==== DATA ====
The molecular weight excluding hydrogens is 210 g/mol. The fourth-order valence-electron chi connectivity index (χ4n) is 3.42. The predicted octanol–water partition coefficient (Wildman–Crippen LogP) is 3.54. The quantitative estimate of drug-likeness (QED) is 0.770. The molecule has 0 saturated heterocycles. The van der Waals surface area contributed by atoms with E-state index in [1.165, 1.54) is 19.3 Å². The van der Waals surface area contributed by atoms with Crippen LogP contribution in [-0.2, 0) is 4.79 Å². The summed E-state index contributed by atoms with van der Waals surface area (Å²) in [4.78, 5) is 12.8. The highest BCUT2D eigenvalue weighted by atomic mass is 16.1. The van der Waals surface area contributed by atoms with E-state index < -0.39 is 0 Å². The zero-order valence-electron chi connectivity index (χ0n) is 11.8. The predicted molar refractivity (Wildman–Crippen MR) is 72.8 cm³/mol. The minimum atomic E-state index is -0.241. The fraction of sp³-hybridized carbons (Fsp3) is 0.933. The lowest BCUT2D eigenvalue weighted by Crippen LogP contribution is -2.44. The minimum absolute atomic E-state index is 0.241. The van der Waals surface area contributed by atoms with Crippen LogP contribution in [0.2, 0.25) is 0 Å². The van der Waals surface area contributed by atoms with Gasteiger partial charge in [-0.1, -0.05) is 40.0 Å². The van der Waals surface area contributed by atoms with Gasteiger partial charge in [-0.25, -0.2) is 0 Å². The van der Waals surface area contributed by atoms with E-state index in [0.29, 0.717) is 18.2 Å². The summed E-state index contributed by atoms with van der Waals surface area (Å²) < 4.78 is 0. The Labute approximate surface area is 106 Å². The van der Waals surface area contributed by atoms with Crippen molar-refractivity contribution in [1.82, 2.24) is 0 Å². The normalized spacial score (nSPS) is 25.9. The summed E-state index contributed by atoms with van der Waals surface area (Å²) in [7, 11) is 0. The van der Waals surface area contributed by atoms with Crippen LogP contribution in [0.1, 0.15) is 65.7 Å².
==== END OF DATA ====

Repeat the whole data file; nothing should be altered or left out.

The molecular weight excluding hydrogens is 210 g/mol. The fourth-order valence-electron chi connectivity index (χ4n) is 3.42. The predicted octanol–water partition coefficient (Wildman–Crippen LogP) is 3.54. The quantitative estimate of drug-likeness (QED) is 0.770. The molecule has 0 saturated heterocycles. The van der Waals surface area contributed by atoms with E-state index in [1.165, 1.54) is 19.3 Å². The van der Waals surface area contributed by atoms with Crippen LogP contribution in [-0.2, 0) is 4.79 Å². The summed E-state index contributed by atoms with van der Waals surface area (Å²) in [4.78, 5) is 12.8. The highest BCUT2D eigenvalue weighted by atomic mass is 16.1. The van der Waals surface area contributed by atoms with E-state index < -0.39 is 0 Å². The zero-order valence-electron chi connectivity index (χ0n) is 11.8. The predicted molar refractivity (Wildman–Crippen MR) is 72.8 cm³/mol. The minimum atomic E-state index is -0.241. The fraction of sp³-hybridized carbons (Fsp3) is 0.933. The lowest BCUT2D eigenvalue weighted by Crippen LogP contribution is -2.44. The minimum absolute atomic E-state index is 0.241. The van der Waals surface area contributed by atoms with Crippen LogP contribution in [0.2, 0.25) is 0 Å². The van der Waals surface area contributed by atoms with Gasteiger partial charge in [-0.1, -0.05) is 40.0 Å². The van der Waals surface area contributed by atoms with Gasteiger partial charge in [-0.25, -0.2) is 0 Å². The van der Waals surface area contributed by atoms with E-state index in [0.29, 0.717) is 18.2 Å². The summed E-state index contributed by atoms with van der Waals surface area (Å²) < 4.78 is 0. The Labute approximate surface area is 106 Å². The van der Waals surface area contributed by atoms with Crippen molar-refractivity contribution in [1.82, 2.24) is 0 Å². The normalized spacial score (nSPS) is 25.9. The summed E-state index contributed by atoms with van der Waals surface area (Å²) in [7, 11) is 0. The van der Waals surface area contributed by atoms with Crippen LogP contribution in [0.1, 0.15) is 65.7 Å².